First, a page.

Arterial Blood Gas TestingArterial blood gas (ABG) testing is carried out to determine gas exchange levels in the blood related to respiratory, metabolic, and renal function. ABG testing poses many challenges. The goal of every clinical laboratory is to deliver accurate results within minimal turnaround time (TAT) while minimizing testing costs and complying with regulatory requirements. According to experts, accuracy in ABG testing can be ensured by

  • Making analytical processes as standardized and finely calibrated as possible. Standardization in techniques is critical as variations in areas such as specimen preparation, TAT, handling, and analysis can affect test results.
  • Maintaining sample integrity, operator safety, data accuracy, and workflow efficiency

Sample integrity can be maintained by preventing room air contamination and automating sample mixing processes. A recommended option is to use syringe with a vented tip cap which expels air and seals the sample even during measurement. Expelling air bubbles formed during the sample drawing process is also critical to preserve sample integrity. Proper sample mixing in the blood gas analyzer can prevent clots which could invalidate test results. Following Clinical and Laboratory Standards Institute (CLSI) guidelines is important to ensure complete mixing of whole blood samples.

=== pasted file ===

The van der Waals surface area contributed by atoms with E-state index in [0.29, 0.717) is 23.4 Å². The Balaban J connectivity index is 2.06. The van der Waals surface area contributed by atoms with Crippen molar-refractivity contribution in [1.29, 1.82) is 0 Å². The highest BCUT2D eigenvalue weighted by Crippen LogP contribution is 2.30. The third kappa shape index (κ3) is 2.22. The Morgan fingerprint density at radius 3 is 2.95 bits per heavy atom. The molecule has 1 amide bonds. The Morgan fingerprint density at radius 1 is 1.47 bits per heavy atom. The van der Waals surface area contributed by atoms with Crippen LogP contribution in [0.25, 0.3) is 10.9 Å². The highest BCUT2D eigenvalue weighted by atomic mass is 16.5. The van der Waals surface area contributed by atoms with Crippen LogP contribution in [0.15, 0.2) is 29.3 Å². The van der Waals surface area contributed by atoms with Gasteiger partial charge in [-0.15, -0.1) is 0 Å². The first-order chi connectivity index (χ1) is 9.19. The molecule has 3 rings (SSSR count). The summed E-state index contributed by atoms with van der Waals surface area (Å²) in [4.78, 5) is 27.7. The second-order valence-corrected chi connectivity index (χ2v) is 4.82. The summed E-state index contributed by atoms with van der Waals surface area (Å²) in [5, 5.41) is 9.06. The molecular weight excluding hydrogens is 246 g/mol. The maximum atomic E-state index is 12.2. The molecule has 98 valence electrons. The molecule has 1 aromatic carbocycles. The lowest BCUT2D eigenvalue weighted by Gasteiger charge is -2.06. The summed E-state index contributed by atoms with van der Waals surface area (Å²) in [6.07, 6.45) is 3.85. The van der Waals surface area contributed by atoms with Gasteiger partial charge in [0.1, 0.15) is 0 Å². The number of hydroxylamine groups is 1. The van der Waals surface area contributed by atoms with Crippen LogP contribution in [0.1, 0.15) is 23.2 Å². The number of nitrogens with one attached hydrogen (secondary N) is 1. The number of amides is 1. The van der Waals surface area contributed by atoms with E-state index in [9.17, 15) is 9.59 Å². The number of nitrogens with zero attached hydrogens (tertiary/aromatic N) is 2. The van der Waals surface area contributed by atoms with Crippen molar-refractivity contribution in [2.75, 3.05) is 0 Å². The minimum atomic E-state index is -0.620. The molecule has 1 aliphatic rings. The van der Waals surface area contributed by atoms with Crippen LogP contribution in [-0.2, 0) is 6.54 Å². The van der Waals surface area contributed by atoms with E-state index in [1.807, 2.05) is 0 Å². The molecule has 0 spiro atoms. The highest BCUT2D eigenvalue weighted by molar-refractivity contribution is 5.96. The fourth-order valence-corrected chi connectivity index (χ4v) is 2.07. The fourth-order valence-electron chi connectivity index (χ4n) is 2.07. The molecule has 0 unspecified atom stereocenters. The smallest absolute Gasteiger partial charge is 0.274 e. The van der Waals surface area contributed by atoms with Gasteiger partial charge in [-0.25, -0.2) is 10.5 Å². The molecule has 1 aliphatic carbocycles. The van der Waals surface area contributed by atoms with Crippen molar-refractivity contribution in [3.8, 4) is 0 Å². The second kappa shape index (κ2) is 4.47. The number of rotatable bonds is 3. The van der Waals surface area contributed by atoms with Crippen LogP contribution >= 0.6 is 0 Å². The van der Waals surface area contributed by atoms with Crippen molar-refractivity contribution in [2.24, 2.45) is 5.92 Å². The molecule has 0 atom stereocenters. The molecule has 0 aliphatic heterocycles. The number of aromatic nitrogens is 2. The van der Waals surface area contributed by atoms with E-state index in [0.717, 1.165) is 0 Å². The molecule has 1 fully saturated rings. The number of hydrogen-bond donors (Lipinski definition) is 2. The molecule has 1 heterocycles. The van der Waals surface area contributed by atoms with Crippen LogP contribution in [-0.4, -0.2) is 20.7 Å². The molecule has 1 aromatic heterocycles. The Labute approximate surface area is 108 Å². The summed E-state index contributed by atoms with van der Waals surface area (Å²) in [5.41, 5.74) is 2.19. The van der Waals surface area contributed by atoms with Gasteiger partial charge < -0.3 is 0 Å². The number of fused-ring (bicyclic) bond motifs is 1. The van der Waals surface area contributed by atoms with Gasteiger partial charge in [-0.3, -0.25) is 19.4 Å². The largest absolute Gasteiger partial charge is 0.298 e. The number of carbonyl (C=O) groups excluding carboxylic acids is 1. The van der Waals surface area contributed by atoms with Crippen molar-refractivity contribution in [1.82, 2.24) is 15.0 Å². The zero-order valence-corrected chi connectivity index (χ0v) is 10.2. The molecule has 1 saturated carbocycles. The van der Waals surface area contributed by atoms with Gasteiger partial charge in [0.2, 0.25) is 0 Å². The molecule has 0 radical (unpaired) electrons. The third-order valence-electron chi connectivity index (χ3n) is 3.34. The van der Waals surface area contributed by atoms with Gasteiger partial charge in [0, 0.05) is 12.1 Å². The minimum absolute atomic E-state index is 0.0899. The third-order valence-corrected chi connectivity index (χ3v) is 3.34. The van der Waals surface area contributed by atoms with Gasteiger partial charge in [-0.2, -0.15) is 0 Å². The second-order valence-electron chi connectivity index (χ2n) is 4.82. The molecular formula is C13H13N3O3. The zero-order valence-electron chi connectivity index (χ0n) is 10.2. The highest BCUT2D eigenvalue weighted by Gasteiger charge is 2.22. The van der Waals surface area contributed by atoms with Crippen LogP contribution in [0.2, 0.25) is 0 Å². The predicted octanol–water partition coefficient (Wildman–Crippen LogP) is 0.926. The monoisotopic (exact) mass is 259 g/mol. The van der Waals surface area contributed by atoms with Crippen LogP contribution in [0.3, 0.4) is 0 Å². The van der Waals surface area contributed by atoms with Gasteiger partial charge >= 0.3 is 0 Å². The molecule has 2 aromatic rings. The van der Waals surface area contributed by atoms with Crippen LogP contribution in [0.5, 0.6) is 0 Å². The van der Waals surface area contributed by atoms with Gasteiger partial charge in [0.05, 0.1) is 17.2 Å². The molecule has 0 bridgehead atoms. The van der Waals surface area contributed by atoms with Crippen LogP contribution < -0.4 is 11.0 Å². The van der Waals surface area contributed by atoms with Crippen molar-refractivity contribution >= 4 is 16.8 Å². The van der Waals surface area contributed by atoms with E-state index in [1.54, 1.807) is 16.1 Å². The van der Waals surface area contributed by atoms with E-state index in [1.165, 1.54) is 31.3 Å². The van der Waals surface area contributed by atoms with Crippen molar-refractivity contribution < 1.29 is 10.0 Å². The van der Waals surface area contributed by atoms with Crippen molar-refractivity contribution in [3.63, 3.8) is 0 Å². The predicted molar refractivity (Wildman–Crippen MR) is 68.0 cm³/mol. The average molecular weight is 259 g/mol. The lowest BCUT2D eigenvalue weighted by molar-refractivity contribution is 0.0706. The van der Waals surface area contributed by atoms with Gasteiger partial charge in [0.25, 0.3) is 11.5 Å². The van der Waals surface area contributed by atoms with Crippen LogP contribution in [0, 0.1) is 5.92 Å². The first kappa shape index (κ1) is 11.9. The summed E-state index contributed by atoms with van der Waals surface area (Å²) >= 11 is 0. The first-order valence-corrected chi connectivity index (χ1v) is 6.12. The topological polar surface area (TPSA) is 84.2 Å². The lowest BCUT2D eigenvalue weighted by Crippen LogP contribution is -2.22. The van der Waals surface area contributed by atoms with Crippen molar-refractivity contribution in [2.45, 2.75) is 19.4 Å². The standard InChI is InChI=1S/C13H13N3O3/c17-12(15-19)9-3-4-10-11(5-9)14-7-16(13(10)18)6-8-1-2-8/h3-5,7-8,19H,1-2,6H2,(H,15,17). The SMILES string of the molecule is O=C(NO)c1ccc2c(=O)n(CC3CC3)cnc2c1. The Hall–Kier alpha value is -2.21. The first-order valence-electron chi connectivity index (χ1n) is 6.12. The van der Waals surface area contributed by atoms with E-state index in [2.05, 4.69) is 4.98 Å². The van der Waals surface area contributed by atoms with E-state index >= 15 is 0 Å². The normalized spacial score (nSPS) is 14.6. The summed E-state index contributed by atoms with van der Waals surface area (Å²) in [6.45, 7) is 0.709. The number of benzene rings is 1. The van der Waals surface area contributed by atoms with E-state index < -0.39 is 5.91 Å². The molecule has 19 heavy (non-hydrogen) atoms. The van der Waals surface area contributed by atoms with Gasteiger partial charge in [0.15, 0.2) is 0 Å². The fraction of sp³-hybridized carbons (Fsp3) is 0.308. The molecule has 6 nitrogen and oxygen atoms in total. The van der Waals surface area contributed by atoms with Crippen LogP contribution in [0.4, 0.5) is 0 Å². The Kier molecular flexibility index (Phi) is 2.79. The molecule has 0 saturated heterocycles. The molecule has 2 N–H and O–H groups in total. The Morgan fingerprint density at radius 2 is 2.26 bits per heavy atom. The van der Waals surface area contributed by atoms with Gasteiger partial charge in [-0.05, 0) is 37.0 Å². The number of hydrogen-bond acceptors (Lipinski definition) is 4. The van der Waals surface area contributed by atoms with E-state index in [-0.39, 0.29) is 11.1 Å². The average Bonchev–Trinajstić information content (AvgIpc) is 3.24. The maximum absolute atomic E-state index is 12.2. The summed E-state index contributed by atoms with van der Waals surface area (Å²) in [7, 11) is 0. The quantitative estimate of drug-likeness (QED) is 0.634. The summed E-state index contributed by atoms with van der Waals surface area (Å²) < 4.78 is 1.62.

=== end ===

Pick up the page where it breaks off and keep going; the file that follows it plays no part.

Accuracy in labeling of ABG samples is also crucial. Errors in labeling can have serious and even fatal consequences for patients. Automated data registration at the site of collection and use of barcode readers can reduce confusion. Improving the accuracy of patient identification has been identified as a principle National Patient Safety Goal for 2013 by the U.S. Joint Commission on Accreditation of Healthcare Organizations (JCAHO).

Operator safety is a matter of utmost importance when drawing blood samples. Using blood collection sets with needle protection which is activated as the needle is removed would reduce risk of injury to the operator.

Finally, time and money can be saved by using an analyzer with an on-board automatic quality control cartridge that can be installed quickly and delivers all required blood gas reagents for a full array of tests. For instance, Medica’s EasyBloodGas analyzer combines calibrating gases and liquid buffers to create a convenient reagent module containing single-phase calibrants, eliminating the need for gas tanks and ensuring operation without interruption. The reagent module is also designed to collect waste, protecting the user from biological hazards. Moreover, the sample probe comes with a self-wiping feature that provides sample integrity and user safety. It is obvious that using modern ABG systems such as these can help clinical laboratories overcome many of the challenges of ABG testing and enhance operational efficiency.